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Ban Khamenei From Twitter

Twitter’s “terms of service” policy on “hateful conduct” forbids users to abuse others with “repeated slurs, tropes or other content” that “dehumanizes” or “degrades” them. Iran’s supreme leader, Ayatollah Khamenei, has chronically violated Twitter’s policy, yet his accounts in English and an assortment of other languages remain intact.

Over the years, Khamenei has exploited Twitter to promote violence against Israel, antisemitism and Holocaust denial. In his latest tweet, posted on July 27, he maliciously singled out Jews as the secret puppeteers who control and manipulate Western governments, particularly the United States.

As he wrote, “The Western powers are a mafia … At the top of this mafia stand the prominent Zionist merchants, and the politicians obey them. The US is their showcase, and they’re spread out everywhere.”

Khamenei, of course, was careful in phrasing his groundless diatribe. He did not use the words “Jewish” or “Jew.” He cowardly hid behind the word “Zionist,” a convenient and perennial stand-in expression for Jews.

Antisemites of all stripes resort to this flimsy stratagem, mistakenly assuming that they absolve themselves of the stench of antisemitism by attacking “Zionism.”

It’s an old tactic. The Soviet Union under a succession of leaders from Joseph Stalin onward focused its wrath on “Zionism” and “Zionists” to attack Israel and Russian Jews. The Slansky trial in Czechoslovakia in the early 1950s took its cue from Moscow. The anti-Zionist campaign in Poland, orchestrated by the ruling Communist Party in the wake of the 1967 Six Day War in the Middle East, was nothing less than a full-throated crusade against assimilated Polish Jews who considered Poland their homeland.

Khamenei’s absurd claim that Jews are the puppet masters of the West conforms with the vile contents of The Protocols of the Elders of Zion, a Russian czarist tract that was exposed as a forgery by the Times of London in the 1920s.

No one can seriously argue that Khamenei is not an antisemite. Yet Twitter tolerates his anti-Jewish rants. It is true that Twitter exempts government officials and elected politicians from its “terms of service” on “hateful conduct.” But this is a policy that cries out for change, as Jonathan Greenblatt, the national director of the Anti-Defamation League, pointed out last week in a letter to Twitter’s chief executive officer, Parag Agrawal.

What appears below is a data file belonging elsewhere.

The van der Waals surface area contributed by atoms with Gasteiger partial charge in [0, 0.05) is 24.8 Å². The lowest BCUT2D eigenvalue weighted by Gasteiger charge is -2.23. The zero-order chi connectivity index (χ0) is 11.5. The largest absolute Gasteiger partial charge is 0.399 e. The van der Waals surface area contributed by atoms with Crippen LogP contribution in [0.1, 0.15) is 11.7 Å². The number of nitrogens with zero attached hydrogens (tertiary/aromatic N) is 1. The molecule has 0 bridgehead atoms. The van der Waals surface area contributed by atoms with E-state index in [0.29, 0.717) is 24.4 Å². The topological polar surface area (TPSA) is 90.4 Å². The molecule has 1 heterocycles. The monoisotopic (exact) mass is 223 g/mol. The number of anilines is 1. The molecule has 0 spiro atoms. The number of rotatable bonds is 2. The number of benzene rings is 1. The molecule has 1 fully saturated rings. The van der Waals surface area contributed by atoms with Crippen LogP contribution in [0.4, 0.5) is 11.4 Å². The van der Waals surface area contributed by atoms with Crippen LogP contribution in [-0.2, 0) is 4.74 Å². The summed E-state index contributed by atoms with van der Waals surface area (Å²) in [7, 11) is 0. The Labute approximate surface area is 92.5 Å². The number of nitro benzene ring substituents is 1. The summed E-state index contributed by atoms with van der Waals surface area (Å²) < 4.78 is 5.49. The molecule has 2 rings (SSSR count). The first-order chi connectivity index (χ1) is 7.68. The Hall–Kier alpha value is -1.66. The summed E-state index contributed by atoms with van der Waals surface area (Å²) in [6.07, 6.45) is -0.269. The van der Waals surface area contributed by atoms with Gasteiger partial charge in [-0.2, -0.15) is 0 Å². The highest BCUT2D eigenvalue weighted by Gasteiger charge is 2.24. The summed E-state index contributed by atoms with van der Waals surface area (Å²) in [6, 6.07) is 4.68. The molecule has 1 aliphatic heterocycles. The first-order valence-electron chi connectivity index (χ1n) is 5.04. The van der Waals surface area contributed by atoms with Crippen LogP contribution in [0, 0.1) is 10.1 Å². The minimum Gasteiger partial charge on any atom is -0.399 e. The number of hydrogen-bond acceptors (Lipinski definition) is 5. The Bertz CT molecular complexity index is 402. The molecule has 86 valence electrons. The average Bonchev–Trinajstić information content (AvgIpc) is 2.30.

Twitter’s policy of tolerating antisemitism “gives too much leeway for prominent figures to repeatedly post abusive and hateful content,” Greenblatt correctly pointed out. “Your failure to remove Khamenei has only emboldened his vilification of Jews and Israel,” Greenblatt warned.

If decency is to prevail, Twitter should alter its shockingly lenient policy with respect to government leaders and elected politicians and should de-platform Khamenei as soon as possible.

Twitter already has de-platformed such noxious individuals as Donald Trump, the ex-president of the United States. In removing his account following the insurrection in Washington, DC on January 6, 2020, Twitter said, “We have permanently suspended the account due to the risk of further incitement of violence.”

Having set this precedent, Twitter can surely bring itself to de-platform Khamenei, who not only incites violence, but peddles evil conspiracy theories that feed into antisemitic lies and myths.

Twitter should do the right thing and permanently ban Khamenei from its site.

About the Author
Sheldon Kirshner is a journalist in Toronto. He writes at his online journal, SheldonKirshner.com
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